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Seven Tips for Managing a Foodservice Renovation

Seven Tips for Managing a Foodservice Renovation

These tips will help you get the final renovation results you want.

Charlotte Mosquiera has overseen a long list of re-built and renovated healthcare kitchens and serveries. Here are some of her tips on how to ensure that such projects move along as planned and meet the expectations that both a director and an institution has for them once they’re completed:

Be an advocate for your department. “I have heard many people say, ‘I am not going to ask [for funding] because I will not get it.’ But my experience is that if you keep asking and if you keep supporting your requests with appropriate information, you eventually will get approval for your projects. Ninety-five percent of my job is to be an advocate for the interests of the foodservice department.”

Make your staff part of the project team. Once the Baptist Health project was underway, weekly renovation meetings kept staff up to date on how the project was proceeding and allowed for group problem solving as required. Each manager was included in design and renovation activities for their specific areas.

Use a show-and-tell approach. “One approach we have found to be very helpful is to make sure your senior executives see first hand what your problems are and how you are solving them.We arranged for tours to show them where the infrastructure was damaged, how new money was being spent, how functional the new equipment was and how it supported goals like food safety. Our goal was to keep them knowledgeable not only about what had been done, but about what still needed to be done.”

Take ownership of the project. “I get very aggravated when I hear peers say, ‘Our kitchen didn’t turn out the way I expected.’ It is your responsibility to manage the project and it is your responsibility how it turns out. The consultant works for you and you have to approach that relationship on a collaborative basis, with the two of you working out your differences on issues where you do not agree at first.”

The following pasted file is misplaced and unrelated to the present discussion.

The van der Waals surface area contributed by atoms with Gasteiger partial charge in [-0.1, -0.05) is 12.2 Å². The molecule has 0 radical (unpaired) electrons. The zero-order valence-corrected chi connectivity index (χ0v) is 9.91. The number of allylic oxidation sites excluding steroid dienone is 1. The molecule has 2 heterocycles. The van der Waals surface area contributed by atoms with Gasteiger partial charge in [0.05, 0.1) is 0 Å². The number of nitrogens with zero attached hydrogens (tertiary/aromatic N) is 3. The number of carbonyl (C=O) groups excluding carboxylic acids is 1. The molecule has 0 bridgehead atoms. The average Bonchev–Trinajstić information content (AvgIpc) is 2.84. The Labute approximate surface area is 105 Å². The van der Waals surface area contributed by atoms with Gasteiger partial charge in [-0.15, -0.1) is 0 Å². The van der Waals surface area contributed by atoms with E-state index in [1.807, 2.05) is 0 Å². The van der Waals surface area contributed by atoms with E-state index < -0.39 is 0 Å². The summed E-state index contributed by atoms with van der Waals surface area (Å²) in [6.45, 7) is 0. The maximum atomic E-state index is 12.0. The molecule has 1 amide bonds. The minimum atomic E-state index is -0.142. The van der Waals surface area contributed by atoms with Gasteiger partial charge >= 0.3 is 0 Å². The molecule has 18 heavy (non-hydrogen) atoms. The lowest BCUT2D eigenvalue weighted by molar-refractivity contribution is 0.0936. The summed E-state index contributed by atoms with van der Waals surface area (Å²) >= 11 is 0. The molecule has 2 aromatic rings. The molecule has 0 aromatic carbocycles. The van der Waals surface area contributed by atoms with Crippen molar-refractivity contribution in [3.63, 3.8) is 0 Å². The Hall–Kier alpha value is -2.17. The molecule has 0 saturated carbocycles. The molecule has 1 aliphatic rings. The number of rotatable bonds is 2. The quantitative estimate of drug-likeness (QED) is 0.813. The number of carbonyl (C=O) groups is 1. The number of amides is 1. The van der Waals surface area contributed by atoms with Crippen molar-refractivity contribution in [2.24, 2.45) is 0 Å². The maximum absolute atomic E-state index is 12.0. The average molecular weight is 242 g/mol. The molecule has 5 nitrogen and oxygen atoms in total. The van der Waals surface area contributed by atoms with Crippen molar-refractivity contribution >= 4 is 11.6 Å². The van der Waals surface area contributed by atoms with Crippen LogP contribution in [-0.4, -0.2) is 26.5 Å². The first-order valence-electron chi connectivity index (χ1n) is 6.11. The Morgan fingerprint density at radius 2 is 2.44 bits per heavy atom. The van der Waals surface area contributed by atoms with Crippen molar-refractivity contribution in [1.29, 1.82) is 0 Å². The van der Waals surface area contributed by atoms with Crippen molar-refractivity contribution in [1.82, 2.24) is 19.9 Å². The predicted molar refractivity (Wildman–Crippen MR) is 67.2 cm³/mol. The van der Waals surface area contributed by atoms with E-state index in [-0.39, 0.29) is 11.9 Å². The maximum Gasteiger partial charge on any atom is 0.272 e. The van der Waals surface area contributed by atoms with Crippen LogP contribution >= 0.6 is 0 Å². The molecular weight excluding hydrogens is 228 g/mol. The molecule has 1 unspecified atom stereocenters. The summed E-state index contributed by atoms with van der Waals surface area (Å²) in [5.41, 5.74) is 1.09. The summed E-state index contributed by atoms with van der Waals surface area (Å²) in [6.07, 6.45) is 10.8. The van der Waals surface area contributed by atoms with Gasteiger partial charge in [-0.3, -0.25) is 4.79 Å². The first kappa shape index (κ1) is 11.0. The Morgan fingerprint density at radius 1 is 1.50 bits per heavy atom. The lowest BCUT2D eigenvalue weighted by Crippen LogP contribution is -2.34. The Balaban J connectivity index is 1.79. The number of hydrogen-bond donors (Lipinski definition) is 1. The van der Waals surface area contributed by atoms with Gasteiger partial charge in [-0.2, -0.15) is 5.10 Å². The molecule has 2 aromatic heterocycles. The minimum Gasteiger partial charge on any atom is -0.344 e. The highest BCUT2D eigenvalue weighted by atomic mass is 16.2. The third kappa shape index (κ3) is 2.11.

Don’t compromise on quality. “Specifying equipment on the basis of minimizing first costs is not a good way to go when you will be responsible for the long term operation of the facility. You must also consider operating costs over time. In the end, it is usually preferable to postpone an equipment purchase if it means you will be able to spec a higher-quality component with greater reliability and durability. Don’t compromise— hold out for equipment that really addresses the needs you have identified. The payoff is a production area that will really work the way you want it to.”

Investigate equipment needs personally. “One thing we did differently here was that I took responsibility for managing the purchase of our equipment. In some cases we purchased directly from the manufacturer; in others,we worked through a dealer.We researched many major equipment needs by talking directly to manufacturers at equipment shows, and changed a number of equipment specs significantly as a result.”

Think in terms of multi-functionality. “When you have to increase your production while living in the same footprint, you have to be creative with your use of space. In this renovation we wanted every piece of equipment we purchased to be multi-functional in some way. That not only saves space but forces you to re-evaluate your production systems in terms of linking their flexibility to the capabilities of your equipment purchases.”

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